If you’re a regular reader of JCK, you probably recognize my name from the masthead. I joined the magazine as editor nearly two years ago, just a couple months after the 141-year-old publication underwent a dramatic redesign. Still the “industry authority,” the book grew bigger, glossier, and even more authoritative than before.
The team at TMG Custom Media, JCK’s new publisher, took care of the heavy lifting when it came to the redesign, so when I arrived in July 2010 as an “acting editor,” my main mission was to uphold the high standards that had been set for us. My role was termed “acting” because TMG was searching for a New York City–based editor-in-chief and I no longer qualified. After 11 years in the city, I had moved back to Los Angeles at the end of 2009 in order to be closer to my family; when JCK came along, I was supporting myself through freelance writing, mostly about jewelry and watches.
The JCK gig seemed perfect because it would afford me the opportunity to work with people I already knew and respected—publisher Mark Smelzer, senior editors Rob Bates and Jennifer Heebner, and national sales manager Bill Furman—all while maintaining my connection to jewelry. And I won’t pretend that visiting New York on the company dime was a hardship. I was thrilled.
A couple months in, we realized that with Skype and VPN connections, the distance wasn’t such a big deal, so I signed on permanently. I now spend about a week out of every month in New York City. But the bicoastal back-and-forth isn’t all. This year alone, I’ve logged at least 100 hours on planes, on trips that have taken me from L.A. to New York City to Geneva, Tucson, Florida, Basel, and London. For those who know me, that isn’t unusual. I am a fiend for travel.
So let that serve as one excuse for taking so long to write my first blog post. Another reason for the delay: It took ages to settle on a name. I thank managing editor Melissa Bernardo for the clever title (she specializes in clever): “What about Off the Chain?” she wrote in a late-night email last week. “Jewelry reference, not highfalutin, and it means, essentially, wild and fun.”
I was sold. Wild and fun pretty well sums up why I’m so devoted to the jewelry business. Here’s the story of how I got into it, in a nutshell:
At the start of the millennium, just as I was completing coursework in a Master of Fine Arts program at Columbia University, I took a job writing about pearls for a gem and jewelry trade website, despite having no prior knowledge of the industry. My first assignment brought me to a pearl farm in the Arafura Sea, off the northern coast of Australia, where I watched two blond, sunburned farm workers lift a line of giant Pinctada maxima oysters from the water and explain to me how they cultured the most valuable pearls in the world. Mesmerized, I began writing about the jewelry business, and I’ve made a living this way ever since.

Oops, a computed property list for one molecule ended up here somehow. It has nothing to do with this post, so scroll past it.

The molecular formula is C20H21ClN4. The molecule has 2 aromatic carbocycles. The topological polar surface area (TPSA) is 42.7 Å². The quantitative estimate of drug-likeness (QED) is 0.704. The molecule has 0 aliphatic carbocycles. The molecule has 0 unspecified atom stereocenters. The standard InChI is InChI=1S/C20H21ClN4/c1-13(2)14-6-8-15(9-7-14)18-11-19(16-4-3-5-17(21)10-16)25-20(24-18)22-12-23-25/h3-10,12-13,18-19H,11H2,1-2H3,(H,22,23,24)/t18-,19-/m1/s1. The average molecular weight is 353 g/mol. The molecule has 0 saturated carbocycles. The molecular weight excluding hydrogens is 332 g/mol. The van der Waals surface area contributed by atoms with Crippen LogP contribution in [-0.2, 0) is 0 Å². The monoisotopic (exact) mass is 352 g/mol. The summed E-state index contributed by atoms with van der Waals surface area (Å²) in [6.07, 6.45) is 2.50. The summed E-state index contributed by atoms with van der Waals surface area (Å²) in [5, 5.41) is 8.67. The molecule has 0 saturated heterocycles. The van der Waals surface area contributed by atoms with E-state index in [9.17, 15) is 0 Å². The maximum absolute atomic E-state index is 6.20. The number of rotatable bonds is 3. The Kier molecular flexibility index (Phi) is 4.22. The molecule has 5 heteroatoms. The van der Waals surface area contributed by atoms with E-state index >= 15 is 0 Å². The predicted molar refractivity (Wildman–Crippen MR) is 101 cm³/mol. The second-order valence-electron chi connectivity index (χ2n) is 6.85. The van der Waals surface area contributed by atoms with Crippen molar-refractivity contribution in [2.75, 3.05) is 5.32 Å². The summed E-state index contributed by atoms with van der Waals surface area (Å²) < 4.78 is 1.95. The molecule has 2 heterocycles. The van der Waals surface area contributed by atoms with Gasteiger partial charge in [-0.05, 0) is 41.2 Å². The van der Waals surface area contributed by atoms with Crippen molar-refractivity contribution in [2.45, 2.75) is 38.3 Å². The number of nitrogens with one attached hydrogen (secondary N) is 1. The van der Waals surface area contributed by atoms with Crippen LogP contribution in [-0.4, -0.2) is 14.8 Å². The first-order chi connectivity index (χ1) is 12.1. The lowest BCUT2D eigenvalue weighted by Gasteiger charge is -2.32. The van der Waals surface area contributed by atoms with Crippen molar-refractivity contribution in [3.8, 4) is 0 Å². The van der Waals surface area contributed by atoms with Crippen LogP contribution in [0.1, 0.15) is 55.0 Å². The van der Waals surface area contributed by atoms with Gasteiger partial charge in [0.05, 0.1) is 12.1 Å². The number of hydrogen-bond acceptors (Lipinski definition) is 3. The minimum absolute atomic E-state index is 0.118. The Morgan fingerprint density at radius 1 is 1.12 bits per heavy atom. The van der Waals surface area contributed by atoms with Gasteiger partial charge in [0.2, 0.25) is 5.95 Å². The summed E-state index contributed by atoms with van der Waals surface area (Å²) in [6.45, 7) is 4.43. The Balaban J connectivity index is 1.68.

Most journalists who write about the business specialize in a discrete category, be it diamonds, fashion, or watches. In my dozen years of writing about jewelry—for a mix of consumer and trade titles, chief among them National Jeweler, Couture International Jeweler, and the International Herald Tribune—I’ve covered them all.
That’s the all-encompassing kind of perspective I’d like to take with Off the Chain. Before I started penning this column, I considered writing a post about the myriad connections between jewelers and…dentists (prompted by a stroll through the Equipment, Technology & Supplies show at JCK Las Vegas, where the machinery on display was equally coveted by both).
The other topics that I have found compelling this year (in no particular order): the growing emphasis on brands, and how independent multi-brand retailers can stay relevant in a world where their vendors prefer to sell directly to consumers; the widening chasm between the haves and have-nots, and how that division plays out in the jewelry sphere, where luxury and low price are shaping up to be the only two options; and, always, the trade’s enduring love affair with colored stones, my first—and truest—love.
I look forward to reading your comments, hearing your suggestions, and one day, I hope, meeting you. Here’s to a fantastic summer!